- Focuses on several views on personal identity quasi-relativism.
- Relevant constraints on views of personal identity;
- Importance of the link between personal identity and evaluative attitudes and responses;
- Implication of different person-concept for moral disagreements.
- I hold a view I call "Personal Identity Quasi-Relativism," PIQR for short. (Related views have been expressed by Mark Johnston, David Braddon-Mitchell and Caroline West, Stephen White, and Carol Rovane. I've also been influenced by remarks by Michael Dummett.)
- Relativism about X says truths about X are relative to alternative agents or standpoints, apparent disagreements about X due to different standpoints thus really being non-disagreements, PIQR differs on the last point (hence 'quasi'). It claims diverse person-concepts may be legitimate, no non-question-begging standards declaring any of them unfaithful to facts or established usage, or plainly irrational: but also that from such divergences, a kind of real disagreement springs. This kind of disagreement is not easily clarified, but in Part III try to make a start.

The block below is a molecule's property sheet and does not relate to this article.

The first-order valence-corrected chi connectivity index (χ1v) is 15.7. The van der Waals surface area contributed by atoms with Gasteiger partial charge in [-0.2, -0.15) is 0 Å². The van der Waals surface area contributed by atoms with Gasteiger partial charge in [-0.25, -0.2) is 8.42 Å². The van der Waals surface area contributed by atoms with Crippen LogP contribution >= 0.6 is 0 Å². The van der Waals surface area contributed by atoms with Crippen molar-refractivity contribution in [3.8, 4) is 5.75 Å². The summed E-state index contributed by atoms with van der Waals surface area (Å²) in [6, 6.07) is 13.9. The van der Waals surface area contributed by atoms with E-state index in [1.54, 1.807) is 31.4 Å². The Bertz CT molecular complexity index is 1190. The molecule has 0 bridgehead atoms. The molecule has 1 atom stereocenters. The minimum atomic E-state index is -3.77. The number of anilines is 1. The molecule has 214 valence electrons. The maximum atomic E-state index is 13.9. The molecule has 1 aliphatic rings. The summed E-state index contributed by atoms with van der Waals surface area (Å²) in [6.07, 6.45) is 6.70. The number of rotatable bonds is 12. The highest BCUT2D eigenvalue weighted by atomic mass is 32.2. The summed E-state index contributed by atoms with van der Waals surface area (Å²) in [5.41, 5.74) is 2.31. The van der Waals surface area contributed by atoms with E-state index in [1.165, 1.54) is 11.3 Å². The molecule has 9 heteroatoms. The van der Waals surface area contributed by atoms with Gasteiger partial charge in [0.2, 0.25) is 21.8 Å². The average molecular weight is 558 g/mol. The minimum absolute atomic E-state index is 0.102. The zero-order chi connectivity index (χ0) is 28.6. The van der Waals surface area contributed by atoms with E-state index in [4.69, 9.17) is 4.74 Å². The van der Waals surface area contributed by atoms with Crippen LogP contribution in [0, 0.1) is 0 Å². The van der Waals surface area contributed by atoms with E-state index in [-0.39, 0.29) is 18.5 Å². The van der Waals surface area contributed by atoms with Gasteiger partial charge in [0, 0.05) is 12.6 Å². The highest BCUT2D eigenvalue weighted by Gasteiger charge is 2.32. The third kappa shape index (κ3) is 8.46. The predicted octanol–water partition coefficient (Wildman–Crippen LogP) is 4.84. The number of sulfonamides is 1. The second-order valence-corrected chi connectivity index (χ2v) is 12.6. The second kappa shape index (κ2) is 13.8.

- I call the claim that some disputes about personal identity stem from different but equally legitimate person-concepts, the "no-fault" condition; the claim that such disputes nevertheless involve genuine disagreement, the "genuine disagreement" condition. It's puzzling how these conditions can be met simultaneously. Part I of this paper defends the no-fault claim and its inherent pluralism; Part II explores the genuine disagreement condition.
- I assume familiarity with the technical notion constitution which, though controversial, seems to me essential in discussing personal identity. I assume an ontology I dub "Rich Four-Dimensionalism," closed under temporal partition and mereological summation, and view constitution as sharing of a temporal part.
- Given Rich Four-Dimensionalism, questions about identity through time — persistence — equate to questions about aggregates of temporal parts. An account of personal persistence determines which such aggregates count as persons, hence fixing a unity relation which must hold between stages of a single person. A fully-specified person-concept will entail a view of this unity-relation, thus of personal persistence.
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